After months of speculation, Twitter has finally revealed the long-awaited change to its character limit; and it’s not 10,000 characters or any form of expansion for that matter. Instead, the 140 character limit remains the same but no longer includes images and links.
Previously, images (which are also shared as links) and other rich media content were included in the 140 limit, with each using up a total of 23 characters each. This means that if you wrote a tweet and included a link plus an image, you would only have 94 characters for writing your message. Although there is no expansion, you will be able to squeeze in more characters in your message in the same scenario with the new update. Twitter says the changes will be rolled out to all of its mobile app and desktop users in coming months.
The relaxed rule on character limit also applies to polls, videos, GIFs, quoted tweets and usernames, as well as user handles that are included in replies, so you are truly getting 140 characters to say what you want to say.
Over the years, there have been many calling for the limit to be expanded, especially business accounts who normally include website links and images in their tweets. While the social platform has stuck to the 140, the new update will at least lessen the need to find creative ways to abbreviate messages.
This latest move by Twitter is probably one of the most significant in recent times in light of the fact that the restrictions on the 140 characters have been pretty much a part of the platform since inception. It is felt the recent raft of changes, including swapping favorites for likes and switching up its timeline, has come about due to more competition within the social media landscape. Although Twitter remains one of the major platforms, its growth has been slow over the past year compared to newcomers such as Snapchat. The competition factor is also the reason why Instagram has been making changes to its timeline as well, and even Facebook has rolled out numerous tweaks despite being the leading app.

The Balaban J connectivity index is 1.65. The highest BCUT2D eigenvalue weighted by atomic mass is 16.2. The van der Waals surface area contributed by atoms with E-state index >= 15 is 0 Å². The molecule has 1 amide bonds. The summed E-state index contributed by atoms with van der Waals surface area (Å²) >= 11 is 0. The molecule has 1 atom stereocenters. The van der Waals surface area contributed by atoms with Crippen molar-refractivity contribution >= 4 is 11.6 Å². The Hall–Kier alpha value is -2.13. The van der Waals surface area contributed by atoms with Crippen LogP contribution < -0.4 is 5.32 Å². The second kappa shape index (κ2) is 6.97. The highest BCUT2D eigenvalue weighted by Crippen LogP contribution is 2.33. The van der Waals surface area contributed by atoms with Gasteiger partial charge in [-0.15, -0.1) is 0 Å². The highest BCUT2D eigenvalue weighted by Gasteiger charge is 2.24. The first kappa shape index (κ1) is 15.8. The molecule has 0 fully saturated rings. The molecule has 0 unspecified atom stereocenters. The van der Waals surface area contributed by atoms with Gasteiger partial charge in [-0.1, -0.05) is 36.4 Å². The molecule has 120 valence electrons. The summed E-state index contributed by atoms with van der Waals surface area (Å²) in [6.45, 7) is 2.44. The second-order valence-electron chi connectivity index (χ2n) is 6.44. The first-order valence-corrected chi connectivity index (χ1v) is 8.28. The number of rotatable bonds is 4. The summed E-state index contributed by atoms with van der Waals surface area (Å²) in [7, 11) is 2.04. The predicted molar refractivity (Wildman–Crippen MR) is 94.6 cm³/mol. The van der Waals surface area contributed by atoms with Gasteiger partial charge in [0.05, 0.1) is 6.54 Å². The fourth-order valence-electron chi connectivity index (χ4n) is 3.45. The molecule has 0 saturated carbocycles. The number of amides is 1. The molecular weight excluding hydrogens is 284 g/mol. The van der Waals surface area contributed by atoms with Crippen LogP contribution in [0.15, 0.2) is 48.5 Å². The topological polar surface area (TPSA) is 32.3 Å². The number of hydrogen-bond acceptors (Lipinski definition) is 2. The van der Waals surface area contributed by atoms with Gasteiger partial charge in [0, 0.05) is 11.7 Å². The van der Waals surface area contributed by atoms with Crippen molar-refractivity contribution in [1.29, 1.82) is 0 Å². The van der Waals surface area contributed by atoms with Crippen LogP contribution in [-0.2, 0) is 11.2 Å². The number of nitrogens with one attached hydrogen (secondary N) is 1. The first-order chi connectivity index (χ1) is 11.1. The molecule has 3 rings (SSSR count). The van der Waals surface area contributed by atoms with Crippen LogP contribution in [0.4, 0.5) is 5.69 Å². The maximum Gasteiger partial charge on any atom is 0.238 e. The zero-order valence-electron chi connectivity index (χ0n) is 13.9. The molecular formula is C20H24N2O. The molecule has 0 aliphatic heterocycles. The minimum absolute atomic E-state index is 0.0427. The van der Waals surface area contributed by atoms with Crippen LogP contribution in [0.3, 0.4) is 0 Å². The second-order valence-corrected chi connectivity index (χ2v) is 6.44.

In addition to allowing more characters for writing, the character limit update will also change the way replies are sent. In other words, @names will no longer take away from the 140 characters and will make replies less confusing than before. Furthermore, retweets and quoting your own tweets will also have no bearing on the 140 character limit. In fact, a retweet button will be enabled to make it easy for you to retweet your own message or quote a tweet you thought didn’t get the attention it deserved.
All these changes were mentioned in a Twitter blog post dated May 24 and there have been mixed reactions so far from the Twittersphere. While many have welcomed the new changes, others have expressed their disapproval, believing the platform is slowly losing its identity.
Still, the update to the character limit will prove most beneficial to brands. The main reason for this is because it encourages more images to be included with tweets and tweets containing images receive 18% more clicks than those without. They also get more engagement, including 150% more retweets and 89% more likes.
Millions of brands now advertise on Twitter, which has over 300 million monthly active users. With 75% of active Twitter followers willing to recommend the brands they follow, the new update could help businesses achieve increased engagement from rich media content while being able to state their message clearer in 140 characters. Twitter’s continued viability could also receive a much-needed shot in the arm.